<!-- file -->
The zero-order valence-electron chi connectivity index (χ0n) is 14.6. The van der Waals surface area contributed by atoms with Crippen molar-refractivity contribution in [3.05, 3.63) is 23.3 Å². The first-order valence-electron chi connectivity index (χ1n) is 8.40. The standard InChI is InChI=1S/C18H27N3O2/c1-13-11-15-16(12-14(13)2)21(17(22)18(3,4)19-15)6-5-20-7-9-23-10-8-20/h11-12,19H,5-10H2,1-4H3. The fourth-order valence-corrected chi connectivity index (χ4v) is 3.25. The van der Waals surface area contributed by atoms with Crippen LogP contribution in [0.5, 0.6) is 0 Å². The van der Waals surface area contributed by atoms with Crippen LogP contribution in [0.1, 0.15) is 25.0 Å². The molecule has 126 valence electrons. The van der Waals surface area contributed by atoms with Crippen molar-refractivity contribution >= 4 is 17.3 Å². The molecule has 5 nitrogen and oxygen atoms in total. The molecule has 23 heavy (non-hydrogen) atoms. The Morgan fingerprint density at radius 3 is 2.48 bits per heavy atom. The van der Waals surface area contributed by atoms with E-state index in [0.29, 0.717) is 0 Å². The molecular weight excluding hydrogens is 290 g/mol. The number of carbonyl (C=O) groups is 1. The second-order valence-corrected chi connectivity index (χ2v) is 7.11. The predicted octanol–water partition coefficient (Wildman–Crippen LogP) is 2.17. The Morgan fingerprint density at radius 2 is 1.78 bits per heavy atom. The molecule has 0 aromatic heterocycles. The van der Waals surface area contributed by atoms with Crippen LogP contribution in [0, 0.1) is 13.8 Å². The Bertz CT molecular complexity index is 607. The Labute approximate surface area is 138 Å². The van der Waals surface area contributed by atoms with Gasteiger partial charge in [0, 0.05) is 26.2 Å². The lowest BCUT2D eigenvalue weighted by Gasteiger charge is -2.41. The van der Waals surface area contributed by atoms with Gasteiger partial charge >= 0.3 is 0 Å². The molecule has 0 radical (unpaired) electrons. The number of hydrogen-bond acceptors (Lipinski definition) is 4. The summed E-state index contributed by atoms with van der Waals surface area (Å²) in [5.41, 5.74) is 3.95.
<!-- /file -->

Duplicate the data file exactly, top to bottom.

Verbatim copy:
The zero-order valence-electron chi connectivity index (χ0n) is 14.6. The van der Waals surface area contributed by atoms with Crippen molar-refractivity contribution in [3.05, 3.63) is 23.3 Å². The first-order valence-electron chi connectivity index (χ1n) is 8.40. The standard InChI is InChI=1S/C18H27N3O2/c1-13-11-15-16(12-14(13)2)21(17(22)18(3,4)19-15)6-5-20-7-9-23-10-8-20/h11-12,19H,5-10H2,1-4H3. The fourth-order valence-corrected chi connectivity index (χ4v) is 3.25. The van der Waals surface area contributed by atoms with Crippen LogP contribution in [0.5, 0.6) is 0 Å². The van der Waals surface area contributed by atoms with Crippen LogP contribution in [0.1, 0.15) is 25.0 Å². The molecule has 126 valence electrons. The van der Waals surface area contributed by atoms with Crippen molar-refractivity contribution >= 4 is 17.3 Å². The molecule has 5 nitrogen and oxygen atoms in total. The molecule has 23 heavy (non-hydrogen) atoms. The Morgan fingerprint density at radius 3 is 2.48 bits per heavy atom. The van der Waals surface area contributed by atoms with E-state index in [0.29, 0.717) is 0 Å². The molecular weight excluding hydrogens is 290 g/mol. The number of carbonyl (C=O) groups is 1. The second-order valence-corrected chi connectivity index (χ2v) is 7.11. The predicted octanol–water partition coefficient (Wildman–Crippen LogP) is 2.17. The Morgan fingerprint density at radius 2 is 1.78 bits per heavy atom. The molecule has 0 aromatic heterocycles. The van der Waals surface area contributed by atoms with Crippen LogP contribution in [0, 0.1) is 13.8 Å². The Bertz CT molecular complexity index is 607. The Labute approximate surface area is 138 Å². The van der Waals surface area contributed by atoms with Gasteiger partial charge in [0, 0.05) is 26.2 Å². The lowest BCUT2D eigenvalue weighted by Gasteiger charge is -2.41. The van der Waals surface area contributed by atoms with Gasteiger partial charge >= 0.3 is 0 Å². The molecule has 0 radical (unpaired) electrons. The number of hydrogen-bond acceptors (Lipinski definition) is 4. The summed E-state index contributed by atoms with van der Waals surface area (Å²) in [5.41, 5.74) is 3.95.